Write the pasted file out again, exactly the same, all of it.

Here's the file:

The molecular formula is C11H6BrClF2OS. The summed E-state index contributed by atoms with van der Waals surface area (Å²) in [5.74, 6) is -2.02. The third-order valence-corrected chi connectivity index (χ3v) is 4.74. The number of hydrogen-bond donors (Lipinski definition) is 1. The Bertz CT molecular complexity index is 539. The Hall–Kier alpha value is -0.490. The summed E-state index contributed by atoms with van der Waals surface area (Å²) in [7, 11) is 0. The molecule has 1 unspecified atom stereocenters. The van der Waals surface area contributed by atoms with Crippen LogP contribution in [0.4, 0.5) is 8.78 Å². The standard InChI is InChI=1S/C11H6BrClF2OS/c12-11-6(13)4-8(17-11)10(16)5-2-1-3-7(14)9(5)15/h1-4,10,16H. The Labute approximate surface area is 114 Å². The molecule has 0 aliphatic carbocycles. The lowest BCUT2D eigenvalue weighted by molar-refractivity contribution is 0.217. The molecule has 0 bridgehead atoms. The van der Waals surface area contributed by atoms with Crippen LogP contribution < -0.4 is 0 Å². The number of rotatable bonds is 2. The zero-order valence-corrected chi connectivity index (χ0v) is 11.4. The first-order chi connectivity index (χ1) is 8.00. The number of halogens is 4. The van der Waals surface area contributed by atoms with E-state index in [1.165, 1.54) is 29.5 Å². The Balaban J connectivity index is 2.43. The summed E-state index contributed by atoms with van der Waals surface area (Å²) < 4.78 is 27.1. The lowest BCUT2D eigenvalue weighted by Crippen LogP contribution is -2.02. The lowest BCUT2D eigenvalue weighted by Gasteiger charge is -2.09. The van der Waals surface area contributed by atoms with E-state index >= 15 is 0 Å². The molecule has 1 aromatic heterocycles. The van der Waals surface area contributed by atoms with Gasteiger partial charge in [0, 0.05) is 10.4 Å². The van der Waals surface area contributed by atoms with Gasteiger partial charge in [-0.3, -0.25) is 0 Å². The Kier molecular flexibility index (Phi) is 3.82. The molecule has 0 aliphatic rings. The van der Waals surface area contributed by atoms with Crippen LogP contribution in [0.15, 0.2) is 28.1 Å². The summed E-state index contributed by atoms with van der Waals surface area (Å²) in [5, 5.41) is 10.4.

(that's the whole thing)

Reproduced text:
The molecular formula is C11H6BrClF2OS. The summed E-state index contributed by atoms with van der Waals surface area (Å²) in [5.74, 6) is -2.02. The third-order valence-corrected chi connectivity index (χ3v) is 4.74. The number of hydrogen-bond donors (Lipinski definition) is 1. The Bertz CT molecular complexity index is 539. The Hall–Kier alpha value is -0.490. The summed E-state index contributed by atoms with van der Waals surface area (Å²) in [7, 11) is 0. The molecule has 1 unspecified atom stereocenters. The van der Waals surface area contributed by atoms with Crippen LogP contribution in [0.4, 0.5) is 8.78 Å². The standard InChI is InChI=1S/C11H6BrClF2OS/c12-11-6(13)4-8(17-11)10(16)5-2-1-3-7(14)9(5)15/h1-4,10,16H. The Labute approximate surface area is 114 Å². The molecule has 0 aliphatic carbocycles. The lowest BCUT2D eigenvalue weighted by molar-refractivity contribution is 0.217. The molecule has 0 bridgehead atoms. The van der Waals surface area contributed by atoms with Crippen LogP contribution < -0.4 is 0 Å². The number of rotatable bonds is 2. The zero-order valence-corrected chi connectivity index (χ0v) is 11.4. The first-order chi connectivity index (χ1) is 8.00. The number of halogens is 4. The van der Waals surface area contributed by atoms with E-state index in [1.165, 1.54) is 29.5 Å². The Balaban J connectivity index is 2.43. The summed E-state index contributed by atoms with van der Waals surface area (Å²) < 4.78 is 27.1. The lowest BCUT2D eigenvalue weighted by Crippen LogP contribution is -2.02. The lowest BCUT2D eigenvalue weighted by Gasteiger charge is -2.09. The van der Waals surface area contributed by atoms with E-state index >= 15 is 0 Å². The molecule has 1 aromatic heterocycles. The van der Waals surface area contributed by atoms with Gasteiger partial charge in [0, 0.05) is 10.4 Å². The van der Waals surface area contributed by atoms with Gasteiger partial charge in [-0.3, -0.25) is 0 Å². The Kier molecular flexibility index (Phi) is 3.82. The molecule has 0 aliphatic rings. The van der Waals surface area contributed by atoms with Crippen LogP contribution in [0.15, 0.2) is 28.1 Å². The summed E-state index contributed by atoms with van der Waals surface area (Å²) in [5, 5.41) is 10.4.